Wednesday, 2 October 2013

Commerce Journalism AKA Affiliate Marketing

Commerce Journalism
As a marketing concept, affiliate links have always had a slightly disreputable feel to them. Adding an affiliate link to content always suggests, at some level, the publisher is more interested in getting paid than providing quality content. At the same time, trusted and authoritative content can move significant traffic through affiliate links, so plenty of marketing strategies focus around affiliate sales.

What's a marketing tactic to do when it falls under a cloud? Well, it falls back on another time honored marketing trick - it changes its name. What was once affiliate marketing is now known as commerce journalism, a name which spawns its own controversies.

Defining Affiliate Marketing

Affiliate marketing is a subsection of native advertising, although the strategy has a history much longer than the native advertising name. Native advertising describes any marketing which blends with the surrounding content.

Affiliate marketing specifically describes links to sponsors or products within content. An image of a Mustang and a link to Ford parts are both native advertising, but only the link is considered affiliate marketing.

Can Journalism Advertize and Still be Journalism?

Commerce journalism works well enough as a replacement term for affiliate marketing, but the expression puts many people's noses out of joint. At its core, pure journalism is both trustworthy and credible.

Yeah, I know a quick flick through the newsstand or cable news networks reveals how rarely we see pure journalism, but in an ideal world, you should be able to trust the people who provide you with information.

Of course, it's more difficult to trust content containing sponsored links, or when a company pays a writer to produce articles about them. That's not journalism, detractors cried - that's marketing, and calling it anything else is misleading.

Google News and Commerce Journalism

It would be easy enough to dismiss the commerce journalism debate as mere semantics. After all, most commerce journalism doesn't pretend to be real news stories. A gulf of intentions separates a news story from content on a commercial page.

Expect, of course, sometimes the gulf narrows, especially when a canny marketer sees an opportunity. Marketing masquerading as news became so common, the practice goes against Google News' quality guidelines. Affiliate links in Google News articles will attract the unwanted gaze of Google's penalties, which no one wants.

Commerce Journalism or Commerce Content?

Given concerns about journalistic content and the nature of affiliate links, the term commerce content might have raised fewer eyebrows. Most readers expect some monetization in their online content. Readers aren't stupid; they understand bloggers and website owners need to eat. Still, "commerce journalism" was the term coined, so marketers are just going to have to live with it (at least until the concept receives another name change).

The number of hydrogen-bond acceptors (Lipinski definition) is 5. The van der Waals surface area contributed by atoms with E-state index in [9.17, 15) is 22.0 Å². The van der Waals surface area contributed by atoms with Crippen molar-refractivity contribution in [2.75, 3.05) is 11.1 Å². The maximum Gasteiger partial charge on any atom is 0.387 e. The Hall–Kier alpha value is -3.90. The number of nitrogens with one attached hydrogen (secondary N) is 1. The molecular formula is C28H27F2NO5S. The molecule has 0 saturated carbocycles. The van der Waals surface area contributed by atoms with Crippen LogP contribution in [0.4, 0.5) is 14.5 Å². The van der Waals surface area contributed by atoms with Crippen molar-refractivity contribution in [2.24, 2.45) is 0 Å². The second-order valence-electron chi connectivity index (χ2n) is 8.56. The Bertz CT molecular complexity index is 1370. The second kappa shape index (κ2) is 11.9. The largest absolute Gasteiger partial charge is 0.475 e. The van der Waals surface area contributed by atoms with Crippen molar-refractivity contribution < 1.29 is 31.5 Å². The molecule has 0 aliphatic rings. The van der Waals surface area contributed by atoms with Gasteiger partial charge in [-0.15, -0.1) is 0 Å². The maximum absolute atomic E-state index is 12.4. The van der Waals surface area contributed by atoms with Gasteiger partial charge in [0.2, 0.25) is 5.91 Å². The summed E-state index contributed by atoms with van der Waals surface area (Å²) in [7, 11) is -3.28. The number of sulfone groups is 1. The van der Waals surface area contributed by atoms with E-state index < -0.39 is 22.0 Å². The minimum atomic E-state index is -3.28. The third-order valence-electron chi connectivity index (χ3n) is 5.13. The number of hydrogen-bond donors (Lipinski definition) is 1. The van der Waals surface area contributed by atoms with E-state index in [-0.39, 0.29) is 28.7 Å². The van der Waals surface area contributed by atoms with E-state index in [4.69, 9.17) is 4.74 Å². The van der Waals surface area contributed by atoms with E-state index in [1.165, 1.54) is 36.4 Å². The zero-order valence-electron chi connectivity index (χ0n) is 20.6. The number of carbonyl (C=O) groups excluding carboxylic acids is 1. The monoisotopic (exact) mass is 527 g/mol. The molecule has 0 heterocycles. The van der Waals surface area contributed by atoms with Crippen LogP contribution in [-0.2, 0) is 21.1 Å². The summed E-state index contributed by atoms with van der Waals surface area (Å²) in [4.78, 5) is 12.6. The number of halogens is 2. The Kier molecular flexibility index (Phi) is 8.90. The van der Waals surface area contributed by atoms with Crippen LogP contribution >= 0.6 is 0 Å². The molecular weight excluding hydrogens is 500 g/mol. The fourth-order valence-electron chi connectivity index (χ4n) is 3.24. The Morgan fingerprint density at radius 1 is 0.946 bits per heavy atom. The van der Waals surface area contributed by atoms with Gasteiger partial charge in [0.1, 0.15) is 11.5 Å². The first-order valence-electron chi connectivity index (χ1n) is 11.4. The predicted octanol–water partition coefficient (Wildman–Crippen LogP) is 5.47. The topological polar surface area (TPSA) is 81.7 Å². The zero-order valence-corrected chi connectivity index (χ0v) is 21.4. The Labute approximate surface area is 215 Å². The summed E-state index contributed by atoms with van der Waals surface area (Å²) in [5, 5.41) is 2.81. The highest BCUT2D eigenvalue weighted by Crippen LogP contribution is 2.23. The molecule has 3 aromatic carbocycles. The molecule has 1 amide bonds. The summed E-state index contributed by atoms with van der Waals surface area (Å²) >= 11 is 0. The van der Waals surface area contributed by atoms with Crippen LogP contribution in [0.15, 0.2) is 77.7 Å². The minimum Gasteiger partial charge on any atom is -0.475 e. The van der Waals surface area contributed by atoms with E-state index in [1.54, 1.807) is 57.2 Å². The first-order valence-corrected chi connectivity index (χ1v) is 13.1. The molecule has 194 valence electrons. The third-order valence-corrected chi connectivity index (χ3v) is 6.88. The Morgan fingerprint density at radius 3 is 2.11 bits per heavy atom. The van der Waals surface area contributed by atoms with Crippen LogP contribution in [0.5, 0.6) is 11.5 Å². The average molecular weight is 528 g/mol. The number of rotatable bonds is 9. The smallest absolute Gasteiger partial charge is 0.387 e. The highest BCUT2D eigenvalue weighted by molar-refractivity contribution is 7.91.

Succeeding in Commerce Journalism

Ultimately, your readers probably won't mind commerce journalism, as long as you strive to provide them with trustworthy and accurate information. Building trust takes time. Readers need time to assimilate, test and verify your content, although they may not be aware they're doing it.

As you build trust and authority in your field, you start building a social community based around your content. Once you have a large enough community, you'll start to see traffic through affiliate links.

Honesty is important in commerce journalism. If a company sponsors content, be upfront with your readers. You may not need to give them a heads up about affiliate links within content, but when money changes hands for an entire article, a disclaimer helps build your readers trust (and makes them more likely to click on links, as you've proven you're not hiding anything.

Most importantly, commerce journalism provides content and information first, and market opportunities second. Obvious advertising copy drives off readers. Give them useful information so they keep coming back, and eventually they'll check out your affiliate links.

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  1. Renaming affiliate marketing to commerce journalism - I'm not too happy with this idea!

  2. In fact, I agree with the former comment.There are enough of serious affiliate marketers to make this expression stand out even in the future.Don´t press this too far, Derek.Don´t forget the need of the right attitude towards this niche as well.


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